Long weekends don't mean so much when you're retired. For most working people it's a bit of a chance to catch up on all the other stuff going on in life, or to sleep in. Lots of people don't get enough sleep, and maybe that's why there's so much crankiness happening these days. Trivial things blowing up to major incidents.
Part of the adjustment to being retired is a routine. So far swimming 3 times a week, usually in the morning, is the most regular part of the routine. Some people start sleeping in once they don't have to get up and go to work, but that isn't the case for me. After I got off shift work and had my circadian rhythms settled down again, I found I was a morning person. Even when we were waking up at 5 to be at work for 7, I typically didn't need an alarm clock. And this was before we had Celina the alarm clock cat.
Now, I'm usually still up early, though Celina often helps. The morning routine of coffee and breakfast, reading news and social media goes quick. I've talked about how there aren't as many blogs to follow as there used to be, and there's lots less comments. Sometimes I'm writing or editing. Sometimes out for a photoramble if the light is nice. Today, for example, I had a film and digital shoot with some friends.
I'm on a bit of break between wine kits, since the first 4 are now bottled, and the store is still waiting for the last kit to arrive of the 3 remaining. There's been some supply chain issues, transportation snarls, and for a while they lost an entire pallet of wine kits. It will arrive sooner or later, and I'm planning a bit of a photo road trip when I get them.
Much of yesterday I was experimenting with negatives, looking for double exposure possibilities, and seeing how much I could zoom in on the negative to see how much detail is there. Lots. Part of the fun of photography is double exposures, where two images are overlaid to see both at once. Done right it makes for a rich and layered image. Done wrong it's a mess.
Generally it's assumed the photographer does not want a double exposure, and the various camera manufacturers deal with this in different ways. Some of them have no controls and if you forget to wind on, the camera will happily expose the same square of film again and again. Most force you to wind on, and there's a procedure to do a double exposure. My GW690 makes it essentially impossible to take a double exposure. The only way is to finish a roll, rewind it in the dark back onto the original spool, load it into the camera again being very careful to start in exactly the same place, and shoot the roll again. This will produce 8 double exposures, and it's up to you to keep track of what each exposure was. As you might imagine, this is not terribly practical.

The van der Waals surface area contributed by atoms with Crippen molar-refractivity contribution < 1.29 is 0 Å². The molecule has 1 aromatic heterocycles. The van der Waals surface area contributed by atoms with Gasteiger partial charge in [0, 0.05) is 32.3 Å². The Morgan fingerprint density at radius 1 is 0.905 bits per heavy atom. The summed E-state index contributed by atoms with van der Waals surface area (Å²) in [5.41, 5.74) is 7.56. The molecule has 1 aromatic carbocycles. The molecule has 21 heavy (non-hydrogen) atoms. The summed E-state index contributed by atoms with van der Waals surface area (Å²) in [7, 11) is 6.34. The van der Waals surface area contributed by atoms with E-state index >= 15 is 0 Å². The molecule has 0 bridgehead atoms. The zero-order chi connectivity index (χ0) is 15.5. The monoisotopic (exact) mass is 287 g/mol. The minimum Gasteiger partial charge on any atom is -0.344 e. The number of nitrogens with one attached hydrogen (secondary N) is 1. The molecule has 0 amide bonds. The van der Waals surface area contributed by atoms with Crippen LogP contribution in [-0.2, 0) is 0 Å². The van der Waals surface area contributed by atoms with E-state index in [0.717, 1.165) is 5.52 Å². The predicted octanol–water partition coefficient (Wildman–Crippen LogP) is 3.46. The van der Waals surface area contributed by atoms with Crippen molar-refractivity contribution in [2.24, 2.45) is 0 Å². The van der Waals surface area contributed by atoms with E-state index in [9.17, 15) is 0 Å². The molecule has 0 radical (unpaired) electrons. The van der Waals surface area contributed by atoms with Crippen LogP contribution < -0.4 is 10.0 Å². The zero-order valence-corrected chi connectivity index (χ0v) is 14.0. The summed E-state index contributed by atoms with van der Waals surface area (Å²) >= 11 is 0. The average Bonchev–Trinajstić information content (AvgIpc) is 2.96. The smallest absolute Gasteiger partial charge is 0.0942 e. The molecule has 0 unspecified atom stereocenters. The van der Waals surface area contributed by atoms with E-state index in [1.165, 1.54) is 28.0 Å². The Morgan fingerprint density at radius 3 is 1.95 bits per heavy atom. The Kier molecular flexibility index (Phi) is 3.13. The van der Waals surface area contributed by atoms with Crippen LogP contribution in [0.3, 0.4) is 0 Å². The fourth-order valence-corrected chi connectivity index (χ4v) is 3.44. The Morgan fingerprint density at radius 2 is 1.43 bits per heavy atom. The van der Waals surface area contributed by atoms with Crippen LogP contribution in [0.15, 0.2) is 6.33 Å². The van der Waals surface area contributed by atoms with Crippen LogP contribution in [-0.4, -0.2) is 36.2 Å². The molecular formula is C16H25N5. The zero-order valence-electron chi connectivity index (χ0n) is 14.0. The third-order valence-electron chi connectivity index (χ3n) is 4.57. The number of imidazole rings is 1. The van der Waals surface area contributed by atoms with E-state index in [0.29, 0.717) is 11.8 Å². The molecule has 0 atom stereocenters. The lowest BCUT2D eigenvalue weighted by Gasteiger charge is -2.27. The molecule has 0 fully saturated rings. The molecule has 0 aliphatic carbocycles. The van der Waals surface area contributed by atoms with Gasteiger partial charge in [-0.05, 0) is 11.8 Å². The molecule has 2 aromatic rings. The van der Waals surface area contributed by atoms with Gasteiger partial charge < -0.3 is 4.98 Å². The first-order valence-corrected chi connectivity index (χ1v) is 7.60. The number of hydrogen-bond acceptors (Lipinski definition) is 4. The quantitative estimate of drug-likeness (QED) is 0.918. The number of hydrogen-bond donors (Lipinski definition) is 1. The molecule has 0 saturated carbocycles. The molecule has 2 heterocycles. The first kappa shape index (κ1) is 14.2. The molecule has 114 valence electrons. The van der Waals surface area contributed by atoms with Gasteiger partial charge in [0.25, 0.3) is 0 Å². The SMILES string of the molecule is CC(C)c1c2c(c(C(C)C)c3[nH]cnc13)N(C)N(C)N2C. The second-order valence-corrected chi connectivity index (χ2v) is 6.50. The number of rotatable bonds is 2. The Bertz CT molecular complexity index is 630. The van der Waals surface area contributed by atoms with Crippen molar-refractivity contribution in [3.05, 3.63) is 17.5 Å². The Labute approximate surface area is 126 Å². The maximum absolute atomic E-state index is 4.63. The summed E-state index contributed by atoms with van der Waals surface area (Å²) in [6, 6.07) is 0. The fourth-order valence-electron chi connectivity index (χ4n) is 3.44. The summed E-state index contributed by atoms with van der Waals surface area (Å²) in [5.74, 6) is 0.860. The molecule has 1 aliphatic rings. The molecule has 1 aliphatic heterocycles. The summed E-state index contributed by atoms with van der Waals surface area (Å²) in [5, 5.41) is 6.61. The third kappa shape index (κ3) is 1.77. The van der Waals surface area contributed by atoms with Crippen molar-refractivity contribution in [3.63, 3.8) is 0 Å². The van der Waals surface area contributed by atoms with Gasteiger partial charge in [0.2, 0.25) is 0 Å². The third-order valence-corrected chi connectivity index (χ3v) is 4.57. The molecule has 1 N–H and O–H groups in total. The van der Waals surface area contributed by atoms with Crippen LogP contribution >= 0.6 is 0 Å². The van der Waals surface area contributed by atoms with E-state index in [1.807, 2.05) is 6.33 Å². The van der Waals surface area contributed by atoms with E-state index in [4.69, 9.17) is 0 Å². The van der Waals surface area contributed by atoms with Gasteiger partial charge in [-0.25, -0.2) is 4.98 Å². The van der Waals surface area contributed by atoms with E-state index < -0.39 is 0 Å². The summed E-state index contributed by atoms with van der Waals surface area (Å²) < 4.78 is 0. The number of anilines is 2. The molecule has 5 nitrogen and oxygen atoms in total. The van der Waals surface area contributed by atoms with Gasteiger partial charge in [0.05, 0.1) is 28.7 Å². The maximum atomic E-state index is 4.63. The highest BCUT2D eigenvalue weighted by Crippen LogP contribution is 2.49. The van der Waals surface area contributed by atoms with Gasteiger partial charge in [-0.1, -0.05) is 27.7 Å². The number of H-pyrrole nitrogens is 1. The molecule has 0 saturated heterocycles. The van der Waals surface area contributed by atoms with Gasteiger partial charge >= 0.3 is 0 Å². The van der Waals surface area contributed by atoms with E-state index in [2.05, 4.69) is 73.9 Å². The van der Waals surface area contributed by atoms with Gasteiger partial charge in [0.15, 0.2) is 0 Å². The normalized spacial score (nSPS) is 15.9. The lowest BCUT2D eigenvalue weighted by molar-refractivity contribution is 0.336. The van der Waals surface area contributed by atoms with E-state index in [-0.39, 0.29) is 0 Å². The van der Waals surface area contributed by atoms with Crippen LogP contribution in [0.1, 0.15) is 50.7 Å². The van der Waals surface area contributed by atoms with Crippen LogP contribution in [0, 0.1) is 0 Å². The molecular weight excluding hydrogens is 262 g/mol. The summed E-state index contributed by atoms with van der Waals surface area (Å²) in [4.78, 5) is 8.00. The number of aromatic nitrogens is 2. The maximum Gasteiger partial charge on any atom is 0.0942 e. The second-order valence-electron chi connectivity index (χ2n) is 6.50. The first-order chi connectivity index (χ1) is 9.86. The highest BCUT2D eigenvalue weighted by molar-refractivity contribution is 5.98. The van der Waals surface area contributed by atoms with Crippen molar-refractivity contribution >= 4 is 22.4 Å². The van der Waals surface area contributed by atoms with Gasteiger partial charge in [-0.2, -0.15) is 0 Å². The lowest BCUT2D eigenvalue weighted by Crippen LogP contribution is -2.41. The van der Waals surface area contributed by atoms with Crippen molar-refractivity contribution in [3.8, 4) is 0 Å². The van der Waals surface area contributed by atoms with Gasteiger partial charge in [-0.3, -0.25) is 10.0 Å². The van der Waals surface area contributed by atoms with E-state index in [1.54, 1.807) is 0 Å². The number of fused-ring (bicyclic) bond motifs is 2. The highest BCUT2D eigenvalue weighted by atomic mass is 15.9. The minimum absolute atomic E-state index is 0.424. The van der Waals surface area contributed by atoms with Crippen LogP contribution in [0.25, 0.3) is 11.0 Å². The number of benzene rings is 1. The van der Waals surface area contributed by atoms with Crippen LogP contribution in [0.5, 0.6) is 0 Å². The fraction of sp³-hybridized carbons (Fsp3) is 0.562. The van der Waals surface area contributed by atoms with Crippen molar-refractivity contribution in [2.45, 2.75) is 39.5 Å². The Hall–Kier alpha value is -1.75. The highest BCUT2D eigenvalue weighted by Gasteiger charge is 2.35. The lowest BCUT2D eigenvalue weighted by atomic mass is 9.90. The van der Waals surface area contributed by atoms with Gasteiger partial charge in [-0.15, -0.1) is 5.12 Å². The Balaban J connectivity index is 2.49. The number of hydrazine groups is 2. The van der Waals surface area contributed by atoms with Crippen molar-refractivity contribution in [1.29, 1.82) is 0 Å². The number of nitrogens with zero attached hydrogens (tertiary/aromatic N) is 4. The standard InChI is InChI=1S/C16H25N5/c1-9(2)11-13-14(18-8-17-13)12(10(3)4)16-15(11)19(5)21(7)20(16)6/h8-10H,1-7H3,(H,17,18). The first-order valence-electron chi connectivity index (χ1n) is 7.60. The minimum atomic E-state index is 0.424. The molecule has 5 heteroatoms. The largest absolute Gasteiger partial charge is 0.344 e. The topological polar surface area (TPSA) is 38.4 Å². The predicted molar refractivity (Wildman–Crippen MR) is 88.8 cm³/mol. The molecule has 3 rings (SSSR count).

There is another way of cheating, and we tried that during the film shoot today. I won't know how it turned out till I get the negatives back. It involved low light, complicated timing, a hat, and cooperative models. The photographers reading this have probably already figured it out.
Much simpler to overlay the negatives as desired and take a photo of that. My first experiment with that looks like this. One image is Michelle and Ken, the other is a shot of some fir trees in South Glenmore park that didn't work out the way I thought, but is perfect for this. I'm going to be doing more of this as I accumulate more negatives.
I like this version of it better.
Our latest TV binge is Castle, starring Nathan Fillion and Stana Katic. We're part way through season 2, and enjoying it so far. The actual murder of the week is typically easy to solve, though we've been stumped on a couple of them. We're more interested in the overall season arc, watching the interplay between the characters. It's good to see competent female characters in a leading role.
Relating to the double exposure idea, I've been thinking of a mashup combining Castle and Elementary, thinking of a New York with both casts interacting, perhaps as competitive precincts vying for top ranks in closing cases.
Of the Day
Film. This is the last 35mm shot, done during a winter walk. I struggled with the composition on this, since the bridge and background lined up. I mainly like the colours and mood.